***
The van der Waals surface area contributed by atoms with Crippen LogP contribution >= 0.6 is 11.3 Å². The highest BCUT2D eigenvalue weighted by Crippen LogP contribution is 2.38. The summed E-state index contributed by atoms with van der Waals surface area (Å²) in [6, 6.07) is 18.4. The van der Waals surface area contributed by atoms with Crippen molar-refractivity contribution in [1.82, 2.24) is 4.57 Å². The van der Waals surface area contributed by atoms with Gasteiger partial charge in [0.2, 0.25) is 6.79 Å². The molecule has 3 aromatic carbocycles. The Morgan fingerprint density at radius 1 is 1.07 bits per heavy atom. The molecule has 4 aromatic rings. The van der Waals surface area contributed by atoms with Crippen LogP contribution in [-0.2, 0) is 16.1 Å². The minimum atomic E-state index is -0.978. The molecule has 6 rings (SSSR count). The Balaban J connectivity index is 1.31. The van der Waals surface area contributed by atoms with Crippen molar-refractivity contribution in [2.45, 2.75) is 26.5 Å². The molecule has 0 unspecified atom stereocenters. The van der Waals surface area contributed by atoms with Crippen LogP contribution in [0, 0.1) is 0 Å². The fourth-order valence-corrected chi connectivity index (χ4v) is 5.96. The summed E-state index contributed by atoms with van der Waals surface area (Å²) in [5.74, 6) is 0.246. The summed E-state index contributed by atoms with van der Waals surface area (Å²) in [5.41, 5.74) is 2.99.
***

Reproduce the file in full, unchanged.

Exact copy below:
The van der Waals surface area contributed by atoms with Crippen LogP contribution >= 0.6 is 11.3 Å². The highest BCUT2D eigenvalue weighted by Crippen LogP contribution is 2.38. The summed E-state index contributed by atoms with van der Waals surface area (Å²) in [6, 6.07) is 18.4. The van der Waals surface area contributed by atoms with Crippen molar-refractivity contribution in [1.82, 2.24) is 4.57 Å². The van der Waals surface area contributed by atoms with Gasteiger partial charge in [0.2, 0.25) is 6.79 Å². The molecule has 3 aromatic carbocycles. The Morgan fingerprint density at radius 1 is 1.07 bits per heavy atom. The molecule has 4 aromatic rings. The van der Waals surface area contributed by atoms with Crippen LogP contribution in [-0.2, 0) is 16.1 Å². The minimum atomic E-state index is -0.978. The molecule has 6 rings (SSSR count). The Balaban J connectivity index is 1.31. The van der Waals surface area contributed by atoms with Crippen molar-refractivity contribution in [2.45, 2.75) is 26.5 Å². The molecule has 0 unspecified atom stereocenters. The van der Waals surface area contributed by atoms with Crippen LogP contribution in [0, 0.1) is 0 Å². The fourth-order valence-corrected chi connectivity index (χ4v) is 5.96. The summed E-state index contributed by atoms with van der Waals surface area (Å²) in [5.74, 6) is 0.246. The summed E-state index contributed by atoms with van der Waals surface area (Å²) in [5.41, 5.74) is 2.99.